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Navy tells Sailors to tough out the USS GW’s 4-year drydock

The Navy acknowledged last week that it could have done a better job preparing Sailors assigned to the aircraft carrier USS George Washington for lengthy service while in drydock, but said seeing the ship through this process is part of their job.

Master Chief Petty Officer of the Navy Russell Smith addressed Sailors from the George Washington last week, as Navy officials investigate the death of seven Sailors linked to that ship, including at least four suicides. Smith seemed to acknowledge that the nature of serving on a ship that is not fully functional for long periods of time could be a factor in these deaths.

“It’s not easy for Sailors,” he said according to a recording of his remarks obtained by Navy Times. “This isn’t the thing we advertise generally with Navy recruiting to come to this, or this part of the life of a ship.”

Smith recalled his own time in drydock, which he said can involve walking the length of the ship to find a working head or hot water. “The downside is some of the shit that you have to go through logistically will drive you crazy,” Smith said.

But Smith told Sailors there was little else to do but carry on even in the face of substandard living conditions and inconvenient access to the ship through a suboptimal neighborhood.

“I think we probably could have done better to manage your expectations coming in here,” he said. “Legally and from a safety perspective, you have to at times have a certain percentage of the crew that’s on board the ship.”

Smith agreed that the parking situation for Sailors “sucks,” but encouraged Sailors to see the situation as something better than what they might be facing out in the field.

“I hear your concerns and you should always raise them, but you have to do so with reasonable expectations and an understanding of what this is like,” Smith said. “What you’re not doing is sleeping in a foxhole, like what a Marine might be doing.”

“No one’s telling Marines out in the field or a SEAL that’s on a boat on a river, ‘Hey I’m going to get you that hot meal tonight.’ Sometimes you’re going to have to live through it.”

Smith stressed a few times that Sailors need to own the process of maintaining their ships, which means they need to play a role in the drydock process.

“To do that, the conditions are not always great,” he said. “When someone walks by you in Starbucks and you’re in uniform and says, ‘Thank you for your service,’ this is one of the things they’re thanking you for.”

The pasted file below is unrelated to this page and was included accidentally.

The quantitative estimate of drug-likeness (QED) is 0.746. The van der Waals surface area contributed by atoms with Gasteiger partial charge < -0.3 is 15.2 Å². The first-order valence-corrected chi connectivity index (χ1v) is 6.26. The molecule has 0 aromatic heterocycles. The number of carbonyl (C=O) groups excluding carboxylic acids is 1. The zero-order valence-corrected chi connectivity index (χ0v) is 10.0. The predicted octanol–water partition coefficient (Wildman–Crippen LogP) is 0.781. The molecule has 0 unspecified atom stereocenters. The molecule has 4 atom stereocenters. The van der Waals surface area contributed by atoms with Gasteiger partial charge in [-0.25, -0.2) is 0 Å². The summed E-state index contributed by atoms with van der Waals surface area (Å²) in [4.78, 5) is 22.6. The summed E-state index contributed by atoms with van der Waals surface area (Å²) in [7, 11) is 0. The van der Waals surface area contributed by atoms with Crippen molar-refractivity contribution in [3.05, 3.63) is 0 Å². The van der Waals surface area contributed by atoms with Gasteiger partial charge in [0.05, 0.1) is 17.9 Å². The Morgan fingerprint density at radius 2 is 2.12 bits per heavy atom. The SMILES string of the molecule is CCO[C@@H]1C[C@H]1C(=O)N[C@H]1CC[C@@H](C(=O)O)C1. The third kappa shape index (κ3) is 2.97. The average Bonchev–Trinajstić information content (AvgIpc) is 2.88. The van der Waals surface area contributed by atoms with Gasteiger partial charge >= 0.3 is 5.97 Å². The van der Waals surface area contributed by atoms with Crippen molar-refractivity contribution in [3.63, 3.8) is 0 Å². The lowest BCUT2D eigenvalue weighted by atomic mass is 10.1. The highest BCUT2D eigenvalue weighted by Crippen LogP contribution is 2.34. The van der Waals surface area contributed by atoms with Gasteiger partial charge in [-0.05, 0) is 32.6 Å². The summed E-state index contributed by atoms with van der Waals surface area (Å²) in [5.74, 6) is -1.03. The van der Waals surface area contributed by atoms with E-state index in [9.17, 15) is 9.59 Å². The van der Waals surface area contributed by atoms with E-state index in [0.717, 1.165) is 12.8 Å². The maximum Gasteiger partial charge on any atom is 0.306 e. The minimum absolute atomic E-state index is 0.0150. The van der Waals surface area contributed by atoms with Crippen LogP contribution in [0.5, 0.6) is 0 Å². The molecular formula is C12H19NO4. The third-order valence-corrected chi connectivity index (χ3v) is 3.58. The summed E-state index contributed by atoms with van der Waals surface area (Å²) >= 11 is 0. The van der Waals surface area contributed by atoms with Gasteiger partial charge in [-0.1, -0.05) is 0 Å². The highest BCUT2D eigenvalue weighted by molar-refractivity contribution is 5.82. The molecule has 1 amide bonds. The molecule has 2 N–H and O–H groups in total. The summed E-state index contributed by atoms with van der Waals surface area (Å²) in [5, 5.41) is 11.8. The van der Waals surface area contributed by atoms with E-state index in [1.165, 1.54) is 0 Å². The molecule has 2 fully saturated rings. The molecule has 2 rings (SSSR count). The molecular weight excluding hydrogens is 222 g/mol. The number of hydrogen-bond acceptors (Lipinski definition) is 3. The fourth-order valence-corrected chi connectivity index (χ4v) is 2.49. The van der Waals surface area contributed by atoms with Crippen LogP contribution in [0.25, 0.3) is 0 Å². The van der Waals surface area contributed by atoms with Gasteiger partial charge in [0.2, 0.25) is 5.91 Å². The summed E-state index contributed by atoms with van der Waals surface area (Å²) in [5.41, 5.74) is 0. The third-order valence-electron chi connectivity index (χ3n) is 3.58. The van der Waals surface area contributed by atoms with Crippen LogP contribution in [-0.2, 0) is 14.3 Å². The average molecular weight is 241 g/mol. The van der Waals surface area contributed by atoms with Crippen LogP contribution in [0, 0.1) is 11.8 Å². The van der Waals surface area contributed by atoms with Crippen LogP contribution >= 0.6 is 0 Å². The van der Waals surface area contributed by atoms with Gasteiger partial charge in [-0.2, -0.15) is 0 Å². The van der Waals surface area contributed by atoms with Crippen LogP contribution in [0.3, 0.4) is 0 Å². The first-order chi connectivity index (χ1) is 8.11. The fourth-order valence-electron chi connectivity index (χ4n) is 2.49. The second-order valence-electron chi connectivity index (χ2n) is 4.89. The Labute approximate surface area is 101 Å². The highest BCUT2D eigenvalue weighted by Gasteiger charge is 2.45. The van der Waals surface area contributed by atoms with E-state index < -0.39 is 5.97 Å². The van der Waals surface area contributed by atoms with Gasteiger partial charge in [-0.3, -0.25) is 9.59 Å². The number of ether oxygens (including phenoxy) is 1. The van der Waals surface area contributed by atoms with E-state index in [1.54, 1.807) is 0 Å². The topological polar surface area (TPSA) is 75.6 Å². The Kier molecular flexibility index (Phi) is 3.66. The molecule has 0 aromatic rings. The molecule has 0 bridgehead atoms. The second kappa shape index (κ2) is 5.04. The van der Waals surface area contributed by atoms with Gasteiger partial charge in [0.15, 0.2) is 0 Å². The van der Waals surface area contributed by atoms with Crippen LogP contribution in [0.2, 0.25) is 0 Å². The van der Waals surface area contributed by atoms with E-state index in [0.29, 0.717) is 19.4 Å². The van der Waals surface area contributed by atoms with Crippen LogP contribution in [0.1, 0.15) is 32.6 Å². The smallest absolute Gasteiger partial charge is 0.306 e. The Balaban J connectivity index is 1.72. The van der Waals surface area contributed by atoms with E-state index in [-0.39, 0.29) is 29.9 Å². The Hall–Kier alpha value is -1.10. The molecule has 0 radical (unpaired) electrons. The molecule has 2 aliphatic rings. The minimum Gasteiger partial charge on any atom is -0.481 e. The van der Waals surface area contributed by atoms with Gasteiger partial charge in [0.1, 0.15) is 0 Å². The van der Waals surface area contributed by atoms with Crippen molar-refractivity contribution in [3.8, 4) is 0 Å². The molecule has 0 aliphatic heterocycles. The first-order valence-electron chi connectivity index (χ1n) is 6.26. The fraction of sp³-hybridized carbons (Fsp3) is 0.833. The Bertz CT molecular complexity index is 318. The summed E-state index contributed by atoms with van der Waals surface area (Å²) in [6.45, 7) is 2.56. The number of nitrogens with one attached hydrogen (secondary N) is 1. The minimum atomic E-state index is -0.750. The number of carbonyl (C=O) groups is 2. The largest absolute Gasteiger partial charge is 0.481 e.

“But to turn around and get a carrier another 20 to 25 years of service life… we rely on Sailors that have that kind of ownership,” he added. “Thank you for what you’re doing, it means a lot. The defense that you’re giving back to the nation in a ship that’s going to be ready to go for another two decades-plus is more than we could have asked of you and we appreciate that.”

“The only difference between Sailors on a carrier and Sailors at SEAL Team 4 is the attitude between them as teammates, because we both have shitty jobs,” Smith said. “There’s no difference between that and being with a SEAL platoon in Colombia, hunkered off the side of a river in knee-deep mud…doing real shitty work, they’re both hard to do.”

Smith took several questions from Sailors at the event, including whether Sailors would have more access to mental health care services. But Smith indicated additional help would be hard to come by.

“Like I said, we hired a bunch of new people,” Smith said. “But the problem is the nation doesn’t have a whole lot of psychologists, psychiatrists and other mental health care workers out there in abundance.”

Smith did acknowledge the problems related to the USS George Washington by noting it’s a problem the Navy is working to investigate.

“When I tell you that suicides by percentage across the Navy have actually gone down this year… does it matter if locally that’s not your experience because of what you’re dealing with here? It doesn’t,” he said. “So I’m not going to tell you about the Navy. I’m going to tell you that I understand that we saw the problem, and the Navy has been focusing on it.”

When a Sailor raised the idea of building up local drydock facilities in Newport News, Virginia to improve Sailors’ lives, Smith indicated this would be difficult to do.

“Who’s going to build coffee shops and Internet cafes restaurants and who’s going to buy the land and convince these franchises to come in and build that stuff?” he asked. When it comes to on-base renovation, Smith said other more important priorities have also yet to be taken care of.

When one Sailor asked if the Navy did the right thing by requiring masks and vaccines to fight COVID, Smith explained that COVID had little effect on a majority of the population, but that 1 or 2 percent were going to have to “fight for their lives to make it.”

“What we did was necessary, and now that you see us not wearing masks, it’s because the vaccine has relegated that to not being necessary,” he said.

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